The Spike Protein of SARS-CoV-2 has been shown to interact with tumor suppressor p53. p53 mutations are the most common genetic alterations found in cancers and are observed in >50% of all tumors. From the approximately 200 different single mutations already described in p53, several residues are considered as hotspots, including R248, R175, G245, R273, R249, and R282 (Petitjean et al. 2007). All of these residues are found in p53’s core domain, which is responsible for its interactions with DNA. For this reason, most of these mutants are incapable of exerting the wild-type (WT) level of transcriptional activity (Bullock et al. 1997). The most frequent effect of p53 mutations is loss-of-function (LoF); however, GoF effects, such as increased migration, invasion, and metastasis, have also been observed. Mutations in the p53 gene occur in more than half of human cancers and often result in altered transcriptional activities.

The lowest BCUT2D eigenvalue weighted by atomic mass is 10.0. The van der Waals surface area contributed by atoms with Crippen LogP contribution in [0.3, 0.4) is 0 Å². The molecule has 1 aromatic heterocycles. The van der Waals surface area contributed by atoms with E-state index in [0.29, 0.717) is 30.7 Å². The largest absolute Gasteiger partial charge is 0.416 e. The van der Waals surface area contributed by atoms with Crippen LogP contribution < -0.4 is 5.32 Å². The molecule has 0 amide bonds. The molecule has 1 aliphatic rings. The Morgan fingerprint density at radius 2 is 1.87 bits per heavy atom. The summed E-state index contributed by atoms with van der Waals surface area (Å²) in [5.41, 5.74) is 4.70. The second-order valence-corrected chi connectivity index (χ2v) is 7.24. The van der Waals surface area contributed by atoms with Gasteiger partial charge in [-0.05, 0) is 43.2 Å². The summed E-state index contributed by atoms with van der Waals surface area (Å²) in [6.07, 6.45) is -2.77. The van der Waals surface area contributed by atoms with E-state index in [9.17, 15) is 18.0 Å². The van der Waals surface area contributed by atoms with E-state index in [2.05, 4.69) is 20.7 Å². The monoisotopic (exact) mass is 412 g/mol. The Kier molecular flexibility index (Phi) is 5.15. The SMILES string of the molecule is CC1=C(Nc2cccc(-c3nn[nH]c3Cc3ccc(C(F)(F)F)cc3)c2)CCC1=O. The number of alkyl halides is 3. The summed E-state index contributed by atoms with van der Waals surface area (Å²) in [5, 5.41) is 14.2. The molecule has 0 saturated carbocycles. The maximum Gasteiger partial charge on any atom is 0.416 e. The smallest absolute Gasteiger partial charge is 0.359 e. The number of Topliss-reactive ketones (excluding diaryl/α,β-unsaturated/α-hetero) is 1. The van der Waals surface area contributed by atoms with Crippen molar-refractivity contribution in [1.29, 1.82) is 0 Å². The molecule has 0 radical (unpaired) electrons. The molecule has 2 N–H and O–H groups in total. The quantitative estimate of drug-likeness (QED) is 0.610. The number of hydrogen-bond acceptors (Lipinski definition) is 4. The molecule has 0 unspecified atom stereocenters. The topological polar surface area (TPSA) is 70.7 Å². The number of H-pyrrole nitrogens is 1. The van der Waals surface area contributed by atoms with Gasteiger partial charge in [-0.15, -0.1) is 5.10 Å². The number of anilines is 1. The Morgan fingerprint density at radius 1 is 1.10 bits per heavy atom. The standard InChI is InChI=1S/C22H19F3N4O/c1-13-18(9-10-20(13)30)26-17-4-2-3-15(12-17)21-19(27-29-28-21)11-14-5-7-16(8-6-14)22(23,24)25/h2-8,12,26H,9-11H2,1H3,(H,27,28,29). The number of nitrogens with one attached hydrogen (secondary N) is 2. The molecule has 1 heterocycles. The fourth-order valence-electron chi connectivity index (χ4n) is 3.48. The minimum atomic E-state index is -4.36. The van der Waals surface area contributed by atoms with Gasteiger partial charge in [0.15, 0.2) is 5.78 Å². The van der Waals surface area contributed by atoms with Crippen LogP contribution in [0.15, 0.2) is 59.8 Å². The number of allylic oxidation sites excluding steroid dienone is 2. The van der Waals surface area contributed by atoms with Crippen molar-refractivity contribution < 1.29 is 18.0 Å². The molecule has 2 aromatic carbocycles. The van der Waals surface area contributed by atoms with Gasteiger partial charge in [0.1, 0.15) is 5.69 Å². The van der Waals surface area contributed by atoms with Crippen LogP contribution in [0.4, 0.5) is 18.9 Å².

METATASTIC CANCER AND PRION DISEASE
Recently discovered characteristics of the tumor suppressor p53 include its prion-like properties and cellular uptake mechanisms, which are related to its GoF and are associated with tumor formation and malignancy.
The implications are nothing short of cataclysmic.
S2 Subunit of SARS-nCoV-2 Interacts with Tumor Suppressor Protein p53 and BRCA: an In Silico Study
Aggregation and Prion-Like Properties of Misfolded Tumor Suppressors: Is Cancer a Prion Disease?